Read and follow all instructions provided by the Graduate College for preparing your thesis. It is your responsibility to do so. Please do it before you consult with your thesis director or the MFA office.

All information is at the following link:

The MFA thesis is a book-length work of literary merit. While individual theses will vary in length, the program has established guidelines of 50 or more pages for poetry, 100-125 pages for short fiction, and 150 pages and up for a novel. 200 pages will be sent to your adjunct reader; of course, your thesis novel may be longer.  If your complete novel is 250 pages or fewer, we will send the entire novel.  Students must complete at least three semesters of coursework before requesting a thesis director on March 1 of their fourth semester. Do not request to work with a faculty member as your thesis director prior to March 1 of your fourth semester in the program, and do not make a commitment with a faculty member to serve as your thesis director until that time.

You must register for thesis credit (ENG 5399A or 5399B) in every semester that you work with your thesis director, and you must be registered for Thesis B during your final semester. Otherwise, you will not graduate.

In order to enroll for Thesis 5399A, first ask an MFA faculty member to serve as your thesis director. Again, do not do this until March 1 of your fourth semester in the program. MFA faculty members may direct a maximum of four thesis students per year. If a faculty member is unable to serve as your thesis director for any reason, you will have to ask another faculty member to serve as your thesis director. Once the faculty member has accepted the offer to direct your thesis, tell the MFA Coordinator who your thesis director will be, then email Taylor Cortesi at to ask for the course code (CRN) you will need to enroll in ENG 5399A. Taylor will approve your enrollment in Thesis A and give you the CRN to register.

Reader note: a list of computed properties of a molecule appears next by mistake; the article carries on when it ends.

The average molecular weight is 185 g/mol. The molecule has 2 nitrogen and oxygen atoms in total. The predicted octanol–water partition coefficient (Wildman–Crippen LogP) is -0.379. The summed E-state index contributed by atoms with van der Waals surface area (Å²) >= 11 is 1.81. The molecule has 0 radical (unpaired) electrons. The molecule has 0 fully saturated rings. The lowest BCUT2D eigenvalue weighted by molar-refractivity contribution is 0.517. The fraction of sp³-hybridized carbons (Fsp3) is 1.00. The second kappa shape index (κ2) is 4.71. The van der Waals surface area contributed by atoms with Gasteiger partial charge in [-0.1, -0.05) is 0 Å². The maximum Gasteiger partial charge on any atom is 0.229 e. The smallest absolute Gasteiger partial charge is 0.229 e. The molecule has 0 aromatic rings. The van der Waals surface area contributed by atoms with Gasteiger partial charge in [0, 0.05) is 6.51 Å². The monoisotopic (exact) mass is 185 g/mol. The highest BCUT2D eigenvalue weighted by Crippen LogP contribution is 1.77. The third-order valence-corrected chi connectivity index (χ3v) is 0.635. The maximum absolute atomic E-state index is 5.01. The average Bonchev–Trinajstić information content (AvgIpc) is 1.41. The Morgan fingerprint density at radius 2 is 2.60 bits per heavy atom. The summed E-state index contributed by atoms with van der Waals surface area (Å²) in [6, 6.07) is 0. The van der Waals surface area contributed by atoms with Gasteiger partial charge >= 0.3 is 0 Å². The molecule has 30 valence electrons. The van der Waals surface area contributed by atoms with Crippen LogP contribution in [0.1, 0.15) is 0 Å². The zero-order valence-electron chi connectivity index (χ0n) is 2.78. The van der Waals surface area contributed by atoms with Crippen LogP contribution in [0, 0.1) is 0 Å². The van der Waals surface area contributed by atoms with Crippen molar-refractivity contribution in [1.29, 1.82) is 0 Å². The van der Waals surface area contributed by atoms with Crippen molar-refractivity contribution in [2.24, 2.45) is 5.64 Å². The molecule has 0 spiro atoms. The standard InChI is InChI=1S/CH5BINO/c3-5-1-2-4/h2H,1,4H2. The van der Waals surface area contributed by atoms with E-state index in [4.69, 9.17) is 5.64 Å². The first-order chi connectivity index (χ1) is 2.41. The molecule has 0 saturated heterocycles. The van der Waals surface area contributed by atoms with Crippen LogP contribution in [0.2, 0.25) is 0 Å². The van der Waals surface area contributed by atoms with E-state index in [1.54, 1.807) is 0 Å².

In your fifth semester in the program – i.e., your first semester of thesis work – you may select your second and third thesis committee readers from the English faculty, which may, but does not have to, include one other MFA faculty member. (Note: One of your committee members must be from the greater English department faculty, i.e., non-MFA.)

Everyone on your thesis committee must be a graduate faculty member. An Endowed Chair holder cannot direct a thesis nor serve on a thesis committee.

At this time, you must complete the Proposed Research form, which you will find on the Student Resources page of the MFA website. Your MFA student thesis proposal form must include only your thesis title and a description of it -- novel, story collection, or poetry collection. Once your three committee members have signed the form, please submit it to Karen Bryson.  She will have the English Department’s Chair sign it, and then she will send it to the Graduate College. 

At the beginning of your final semester, remind Taylor Cortesi that you need to take Thesis B, and include the name of your thesis director in your email. Taylor will issue you a course code (CRN) to enroll for ENG 5399B.

Enroll for six thesis hours in your final two semesters. If possible, begin your first thesis semester with a virtually complete draft of your thesis manuscript. Then revise your manuscript in consultation with your thesis director.